29/07/2018
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Adaptable birds fare better in a changing landscape

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A new study has shown that long-term bird population changes in Illinois are not caused by alterations in primary habitat, but by how species use and adapt to available alternatives.

The study of land use change over a century in Illinois has proven that bird population changes have been largely dictated by how different species use alternative, changeable and man-made habitats, such as urban and agricultural areas. The decline of certain birds has a significant correlation with changes in land use, but the study confirms that, for some species, their longer-term fate can depend on the availability and suitability of alternative habitats.  


Northern Bobwhite has declined considerably in Illinois during the last century (Paul Riddle).

The first ornithological documentations in Illinois took place in 1906 and 1909 and the recent study, published in The Condor: Ornithological Applications, replicated the surveys as closely as possible some 100 years later. Collected data was used to understand levels of bird occupancy, while also assessing how things have changed over the course of the 20th century. The study found that the 40 species that have expanded their distribution have done so by making better use of urban habitats, while the 26 species that have suffered range contractions had declined due their inability to adapt to different agricultural habitats.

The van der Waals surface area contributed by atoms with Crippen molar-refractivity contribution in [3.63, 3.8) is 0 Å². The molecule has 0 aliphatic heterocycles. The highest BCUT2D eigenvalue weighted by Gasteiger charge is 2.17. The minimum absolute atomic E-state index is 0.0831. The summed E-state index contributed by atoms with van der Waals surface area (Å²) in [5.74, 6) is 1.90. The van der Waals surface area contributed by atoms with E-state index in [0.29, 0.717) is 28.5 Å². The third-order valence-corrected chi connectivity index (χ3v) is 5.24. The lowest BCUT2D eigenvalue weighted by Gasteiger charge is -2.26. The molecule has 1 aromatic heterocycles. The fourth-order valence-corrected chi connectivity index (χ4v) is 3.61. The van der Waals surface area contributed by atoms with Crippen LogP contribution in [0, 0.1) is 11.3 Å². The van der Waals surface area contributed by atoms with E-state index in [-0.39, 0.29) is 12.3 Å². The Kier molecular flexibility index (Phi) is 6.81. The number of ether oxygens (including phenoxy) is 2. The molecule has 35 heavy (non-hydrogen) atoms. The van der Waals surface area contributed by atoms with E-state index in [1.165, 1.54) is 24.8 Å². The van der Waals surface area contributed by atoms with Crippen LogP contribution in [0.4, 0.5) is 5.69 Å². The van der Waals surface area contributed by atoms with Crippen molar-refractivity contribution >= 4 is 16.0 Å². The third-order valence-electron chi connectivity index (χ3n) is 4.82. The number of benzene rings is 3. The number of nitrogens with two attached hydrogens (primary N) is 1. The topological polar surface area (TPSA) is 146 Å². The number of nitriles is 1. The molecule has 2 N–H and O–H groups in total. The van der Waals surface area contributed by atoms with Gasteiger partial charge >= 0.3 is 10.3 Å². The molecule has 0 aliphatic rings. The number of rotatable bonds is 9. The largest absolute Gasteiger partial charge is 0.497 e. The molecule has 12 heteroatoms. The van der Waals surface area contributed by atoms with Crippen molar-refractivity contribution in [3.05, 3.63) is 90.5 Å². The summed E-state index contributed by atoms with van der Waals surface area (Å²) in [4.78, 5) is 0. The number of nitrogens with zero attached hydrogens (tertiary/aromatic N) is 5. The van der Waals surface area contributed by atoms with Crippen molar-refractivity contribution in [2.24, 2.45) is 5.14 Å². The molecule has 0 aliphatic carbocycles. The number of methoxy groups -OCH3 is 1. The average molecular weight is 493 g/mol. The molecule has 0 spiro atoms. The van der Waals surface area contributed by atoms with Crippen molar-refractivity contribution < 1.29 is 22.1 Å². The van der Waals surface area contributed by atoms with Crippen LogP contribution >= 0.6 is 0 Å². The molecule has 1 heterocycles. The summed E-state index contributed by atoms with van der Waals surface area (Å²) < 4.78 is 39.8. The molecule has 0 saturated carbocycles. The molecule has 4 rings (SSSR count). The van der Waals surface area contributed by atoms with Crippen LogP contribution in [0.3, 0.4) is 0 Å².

Urban areas in Illinois, such as gardens and parks, have become a lot more suitable for certain birds in the past century as vegetation matures and bird feeding increases. On the other hand, agriculture has experienced some significant changes, as small and varied farms switched to large areas of single-plant crops, with pesticides in frequent use.

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University of Illinois Urbana-Champaign’s Michael Ward, who was one of the surveyors, explained: “We need to understand how species use and respond to changes in not only their primary habitat, but also habitats that they only use occasionally. Species that can take advantage of alternate habitats can expand their populations – understanding which species can or can’t take advantage of these alternative habitats will allow us to better predict which species need conservation efforts.” 

Shrubland and savannah species, such as Red-headed Woodpecker, Brown Thrasher, Field Sparrow and Northern Bobwhite, have been in decline in Illinois during the past century. In the last 50 years, numbers of meadowlarks, Dickcissels and Bobolinks also have dropped, and Bachman's Sparrow has disappeared as a breeding species from the state altogether. On the other hand, species such as Cedar Waxwing, American Robin, Blue Jay and Red-winged Blackbird have all increased during the past century.

 

Reference

Ward, M P, Stodola, K W, Walk, J W, Benson, T J, Deppe, J L and Brawn, J D. 2018. Changes in bird distributions in Illinois, USA, over the 20th century were driven by use of alternative rather than primary habitats. The Condor vol 120, issue 3, pp 622-631. DOI: https://doi.org/10.1650/CONDOR-17-153.1

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